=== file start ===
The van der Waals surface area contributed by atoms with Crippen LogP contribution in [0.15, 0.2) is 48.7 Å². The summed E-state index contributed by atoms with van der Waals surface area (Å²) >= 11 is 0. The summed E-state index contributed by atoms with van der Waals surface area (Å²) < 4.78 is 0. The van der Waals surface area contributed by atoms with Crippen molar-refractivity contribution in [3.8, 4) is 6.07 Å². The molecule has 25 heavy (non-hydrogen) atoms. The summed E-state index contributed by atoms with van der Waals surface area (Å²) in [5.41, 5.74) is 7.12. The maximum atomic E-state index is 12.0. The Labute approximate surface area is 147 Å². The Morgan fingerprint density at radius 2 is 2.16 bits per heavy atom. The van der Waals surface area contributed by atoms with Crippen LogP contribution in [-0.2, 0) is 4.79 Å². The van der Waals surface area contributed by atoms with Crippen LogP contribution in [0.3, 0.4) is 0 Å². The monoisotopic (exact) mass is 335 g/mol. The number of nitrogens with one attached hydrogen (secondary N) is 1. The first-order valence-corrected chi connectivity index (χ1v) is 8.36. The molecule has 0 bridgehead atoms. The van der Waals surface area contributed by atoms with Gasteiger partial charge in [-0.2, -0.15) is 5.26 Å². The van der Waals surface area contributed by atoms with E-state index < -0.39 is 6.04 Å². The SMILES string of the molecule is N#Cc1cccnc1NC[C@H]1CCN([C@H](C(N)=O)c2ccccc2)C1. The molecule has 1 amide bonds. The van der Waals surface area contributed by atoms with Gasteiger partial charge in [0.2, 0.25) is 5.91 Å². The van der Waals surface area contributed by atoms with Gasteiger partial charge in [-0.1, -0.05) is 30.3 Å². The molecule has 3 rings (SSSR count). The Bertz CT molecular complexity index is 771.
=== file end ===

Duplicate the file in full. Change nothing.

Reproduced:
The van der Waals surface area contributed by atoms with Crippen LogP contribution in [0.15, 0.2) is 48.7 Å². The summed E-state index contributed by atoms with van der Waals surface area (Å²) >= 11 is 0. The summed E-state index contributed by atoms with van der Waals surface area (Å²) < 4.78 is 0. The van der Waals surface area contributed by atoms with Crippen molar-refractivity contribution in [3.8, 4) is 6.07 Å². The molecule has 25 heavy (non-hydrogen) atoms. The summed E-state index contributed by atoms with van der Waals surface area (Å²) in [5.41, 5.74) is 7.12. The maximum atomic E-state index is 12.0. The Labute approximate surface area is 147 Å². The Morgan fingerprint density at radius 2 is 2.16 bits per heavy atom. The van der Waals surface area contributed by atoms with Crippen LogP contribution in [-0.2, 0) is 4.79 Å². The van der Waals surface area contributed by atoms with Crippen LogP contribution in [0.3, 0.4) is 0 Å². The monoisotopic (exact) mass is 335 g/mol. The number of nitrogens with one attached hydrogen (secondary N) is 1. The first-order valence-corrected chi connectivity index (χ1v) is 8.36. The molecule has 0 bridgehead atoms. The van der Waals surface area contributed by atoms with Gasteiger partial charge in [-0.2, -0.15) is 5.26 Å². The van der Waals surface area contributed by atoms with E-state index < -0.39 is 6.04 Å². The SMILES string of the molecule is N#Cc1cccnc1NC[C@H]1CCN([C@H](C(N)=O)c2ccccc2)C1. The molecule has 1 amide bonds. The van der Waals surface area contributed by atoms with Gasteiger partial charge in [0.2, 0.25) is 5.91 Å². The van der Waals surface area contributed by atoms with Gasteiger partial charge in [-0.1, -0.05) is 30.3 Å². The molecule has 3 rings (SSSR count). The Bertz CT molecular complexity index is 771.